What does DNA mean?

After several decades of gradual formation, a deep understanding of evolution was first published in Darwin’s On the Origin of Species, in 1859. The ideas in the book then gradually seeped into cultural, social, and political consciousness. After forty years of this seeping, some began to write about competition for survival among human types. Twenty years later, serious support emerged for proposals to cull supposedly “weak” people from the human herd. Twenty years after that, notions of racial superiority led to mass genocide. The ideas of Darwin were then banished to the social and political wilderness. Yet the 1980s and 1990s saw new arguments and evidence for the concept of a “human nature,” features that have been hard-coded into us by the evolutionary process. More than a century after the book that brought evolution to light, with lots of mistakes on the way, we are still processing the idea in its social, cultural, and political dimensions.

The example of evolution tells us that discoveries about the fundamental nature of existence can take a very long time to make their way into the world of our daily lives. We are about forty years into processing the reality of the Big Bang, the fact that our universe actually had a beginning at a discrete moment. We’re only just beginning to work through virtual reality. There are many examples, discoveries that may take centuries to unpack.

03_avery_puWhere are we with DNA? Most of us credit Watson and Crick with the discovery of this curious acid in 1953, but they did not so much discover it as identify its structure, the double helix. Watson and Crick were also not the first to associate DNA with heredity. That honor goes to Oswald Avery, Colin Macleod, and Maclyn McCarty, who reported in 1944 that the hereditary information in bacteria was apparently transmitted by the cell’s DNA, not its proteins. The work of these scientists has led, over the ensuing decades, to a richer understanding of the genetic basis of the human person.

We now understand that DNA is code.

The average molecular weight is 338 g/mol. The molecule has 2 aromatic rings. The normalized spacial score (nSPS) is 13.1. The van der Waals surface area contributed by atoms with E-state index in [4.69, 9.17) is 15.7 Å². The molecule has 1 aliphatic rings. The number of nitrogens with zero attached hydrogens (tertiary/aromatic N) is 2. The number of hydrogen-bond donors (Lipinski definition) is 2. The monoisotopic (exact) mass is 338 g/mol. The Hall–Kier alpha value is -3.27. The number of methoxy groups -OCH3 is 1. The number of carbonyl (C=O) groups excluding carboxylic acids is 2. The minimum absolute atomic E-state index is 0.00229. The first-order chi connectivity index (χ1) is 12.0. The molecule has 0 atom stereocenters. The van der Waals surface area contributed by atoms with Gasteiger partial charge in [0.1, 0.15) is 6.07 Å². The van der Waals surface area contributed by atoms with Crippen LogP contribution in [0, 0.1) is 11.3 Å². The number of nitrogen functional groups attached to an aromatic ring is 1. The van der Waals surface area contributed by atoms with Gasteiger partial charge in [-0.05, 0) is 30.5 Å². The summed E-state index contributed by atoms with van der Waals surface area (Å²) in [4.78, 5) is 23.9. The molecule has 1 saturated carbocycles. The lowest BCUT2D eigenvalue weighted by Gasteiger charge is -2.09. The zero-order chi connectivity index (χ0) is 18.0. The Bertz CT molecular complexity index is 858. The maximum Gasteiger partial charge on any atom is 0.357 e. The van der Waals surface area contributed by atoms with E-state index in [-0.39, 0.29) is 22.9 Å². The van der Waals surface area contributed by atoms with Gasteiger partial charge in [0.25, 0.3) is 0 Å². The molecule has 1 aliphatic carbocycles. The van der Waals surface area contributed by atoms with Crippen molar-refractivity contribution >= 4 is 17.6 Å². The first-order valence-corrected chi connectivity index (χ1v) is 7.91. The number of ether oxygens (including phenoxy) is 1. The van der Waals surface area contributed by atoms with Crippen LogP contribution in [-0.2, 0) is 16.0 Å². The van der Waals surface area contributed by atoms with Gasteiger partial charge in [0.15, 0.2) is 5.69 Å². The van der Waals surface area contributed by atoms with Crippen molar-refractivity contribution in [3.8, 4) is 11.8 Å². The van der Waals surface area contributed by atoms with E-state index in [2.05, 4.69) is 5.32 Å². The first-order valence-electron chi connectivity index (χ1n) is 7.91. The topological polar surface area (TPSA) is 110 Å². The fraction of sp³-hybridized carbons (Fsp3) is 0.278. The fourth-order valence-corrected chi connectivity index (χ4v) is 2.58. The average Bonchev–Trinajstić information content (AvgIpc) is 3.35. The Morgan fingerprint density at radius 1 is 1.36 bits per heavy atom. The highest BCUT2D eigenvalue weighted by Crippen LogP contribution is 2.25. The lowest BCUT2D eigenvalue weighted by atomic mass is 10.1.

This is rather profound. It means that a person is not the matter of his body. The matter changes all the time. What keeps the person as the person he is, is not a constancy of matter, but the constancy of the code that builds the matter. That code is contained in his DNA.

DNA holds the code of a person, a single person, and no two people have the same code. This means that no two people are the same. Moreover, we have learned that the environment can affect which parts of the code express themselves. This means that even clones are unique. They may bear the same code, but the code will operate differently due to different circumstances.

What makes a person, then, is the interaction of his unique DNA with the world around him.

human_zygote_two_pronuclei_02Our world is still trying to process what this means, culturally, socially, and politically. These scientific discoveries make it completely clear, for example, that a new person is created whenever a new DNA is created. A person is not primarily made of matter; a person is a code acting on matter. Once a new code starts acting on matter, a new person exists. Life begins at conception. Our world is still not ready to accept what this means.

Code is immaterial. Infinite. Immortal. In the case of DNA, the code that makes us is a set of instructions rendered on a piece of matter, a harmless acid. The particular piece of matter can be destroyed; cells die. But the code is forever. It is notional, conceptual, intangible. It does not live here in this world; it is only rendered here. Code lives in the Platonic realm of the forms. If we are real at all, we are real in our combination of code and matter. A person is the rendering in the physical world of a code that exists outside the physical world. Our bodies are born and they die, but our code, our unique selves, existed before our bodies were here and will continue to exist long after. In fact our code does not participate in the time-world at all. The thing that makes us unique is immortal. Again, our world is still working on what this must mean.

A person is code acting on matter. This means a person is neither pure spirit nor pure matter. Many philosophies say that the material world is worthless, that all important things are part of our minds. Many others say that only the material world matters. Still others admit that the human person has spiritual and material aspects, but they are distinct and, according to some, at war with each other. Science now tells us that none of these views are correct. The human person combines the material and immaterial. But in our world, we still hear voices saying that our minds create who we are, or, conversely, that we are nothing but particles. Or, that we have a good, spiritual side and an evil, material side. We may take many decades to understand that we are a fusion of matter and spirit. We may take a long time to recognize that our physical bodies are fused with and partake in the eternal.

We partake of immortality, being dignified in spiritual and material personhood from the moment of conception. May this scientific knowledge continue to seep into our world.